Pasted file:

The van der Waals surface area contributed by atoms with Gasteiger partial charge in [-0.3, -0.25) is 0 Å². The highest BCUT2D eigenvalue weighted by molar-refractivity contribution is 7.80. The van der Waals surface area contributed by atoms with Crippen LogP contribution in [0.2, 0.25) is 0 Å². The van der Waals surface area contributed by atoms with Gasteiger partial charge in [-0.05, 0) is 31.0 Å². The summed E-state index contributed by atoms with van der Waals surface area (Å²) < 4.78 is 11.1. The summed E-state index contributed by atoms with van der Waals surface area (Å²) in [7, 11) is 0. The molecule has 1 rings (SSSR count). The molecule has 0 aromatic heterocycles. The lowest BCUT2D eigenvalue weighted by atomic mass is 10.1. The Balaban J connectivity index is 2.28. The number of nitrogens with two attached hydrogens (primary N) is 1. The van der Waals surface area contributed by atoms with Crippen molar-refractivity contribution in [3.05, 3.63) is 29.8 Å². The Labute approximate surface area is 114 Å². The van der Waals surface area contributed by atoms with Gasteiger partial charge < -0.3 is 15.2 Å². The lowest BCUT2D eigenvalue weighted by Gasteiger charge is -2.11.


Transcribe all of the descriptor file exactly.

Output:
The van der Waals surface area contributed by atoms with Gasteiger partial charge in [-0.3, -0.25) is 0 Å². The highest BCUT2D eigenvalue weighted by molar-refractivity contribution is 7.80. The van der Waals surface area contributed by atoms with Crippen LogP contribution in [0.2, 0.25) is 0 Å². The van der Waals surface area contributed by atoms with Gasteiger partial charge in [-0.05, 0) is 31.0 Å². The summed E-state index contributed by atoms with van der Waals surface area (Å²) < 4.78 is 11.1. The summed E-state index contributed by atoms with van der Waals surface area (Å²) in [7, 11) is 0. The molecule has 1 rings (SSSR count). The molecule has 0 aromatic heterocycles. The lowest BCUT2D eigenvalue weighted by atomic mass is 10.1. The Balaban J connectivity index is 2.28. The number of nitrogens with two attached hydrogens (primary N) is 1. The van der Waals surface area contributed by atoms with Crippen molar-refractivity contribution in [3.05, 3.63) is 29.8 Å². The Labute approximate surface area is 114 Å². The van der Waals surface area contributed by atoms with Gasteiger partial charge < -0.3 is 15.2 Å². The lowest BCUT2D eigenvalue weighted by Gasteiger charge is -2.11.